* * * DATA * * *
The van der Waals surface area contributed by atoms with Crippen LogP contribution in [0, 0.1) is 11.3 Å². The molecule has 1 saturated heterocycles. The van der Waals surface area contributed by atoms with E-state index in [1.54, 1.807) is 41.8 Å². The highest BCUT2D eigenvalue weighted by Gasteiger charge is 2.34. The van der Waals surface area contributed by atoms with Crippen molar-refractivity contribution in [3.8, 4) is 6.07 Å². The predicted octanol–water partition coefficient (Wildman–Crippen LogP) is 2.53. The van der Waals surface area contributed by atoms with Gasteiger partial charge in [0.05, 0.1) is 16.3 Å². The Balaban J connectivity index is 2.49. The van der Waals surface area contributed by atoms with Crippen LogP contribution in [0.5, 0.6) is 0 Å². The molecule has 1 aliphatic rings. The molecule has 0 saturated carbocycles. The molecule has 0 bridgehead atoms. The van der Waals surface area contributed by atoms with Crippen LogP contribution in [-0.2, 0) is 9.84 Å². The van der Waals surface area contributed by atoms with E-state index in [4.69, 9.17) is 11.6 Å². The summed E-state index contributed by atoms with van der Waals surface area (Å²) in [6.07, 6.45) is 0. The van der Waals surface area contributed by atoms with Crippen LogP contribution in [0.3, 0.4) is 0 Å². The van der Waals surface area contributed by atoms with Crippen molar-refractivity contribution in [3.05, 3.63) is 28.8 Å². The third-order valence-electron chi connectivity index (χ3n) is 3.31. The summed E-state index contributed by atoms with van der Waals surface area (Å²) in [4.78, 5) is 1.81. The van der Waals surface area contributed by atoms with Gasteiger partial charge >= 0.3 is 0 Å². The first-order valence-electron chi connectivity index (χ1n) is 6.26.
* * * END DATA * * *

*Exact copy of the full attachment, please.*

The van der Waals surface area contributed by atoms with Crippen LogP contribution in [0, 0.1) is 11.3 Å². The molecule has 1 saturated heterocycles. The van der Waals surface area contributed by atoms with E-state index in [1.54, 1.807) is 41.8 Å². The highest BCUT2D eigenvalue weighted by Gasteiger charge is 2.34. The van der Waals surface area contributed by atoms with Crippen molar-refractivity contribution in [3.8, 4) is 6.07 Å². The predicted octanol–water partition coefficient (Wildman–Crippen LogP) is 2.53. The van der Waals surface area contributed by atoms with Gasteiger partial charge in [0.05, 0.1) is 16.3 Å². The Balaban J connectivity index is 2.49. The van der Waals surface area contributed by atoms with Crippen LogP contribution in [0.5, 0.6) is 0 Å². The molecule has 1 aliphatic rings. The molecule has 0 saturated carbocycles. The molecule has 0 bridgehead atoms. The van der Waals surface area contributed by atoms with Crippen LogP contribution in [-0.2, 0) is 9.84 Å². The van der Waals surface area contributed by atoms with E-state index in [4.69, 9.17) is 11.6 Å². The summed E-state index contributed by atoms with van der Waals surface area (Å²) in [6.07, 6.45) is 0. The van der Waals surface area contributed by atoms with Crippen LogP contribution in [0.3, 0.4) is 0 Å². The van der Waals surface area contributed by atoms with Crippen molar-refractivity contribution in [3.05, 3.63) is 28.8 Å². The third-order valence-electron chi connectivity index (χ3n) is 3.31. The summed E-state index contributed by atoms with van der Waals surface area (Å²) in [4.78, 5) is 1.81. The van der Waals surface area contributed by atoms with Gasteiger partial charge >= 0.3 is 0 Å². The first-order valence-electron chi connectivity index (χ1n) is 6.26.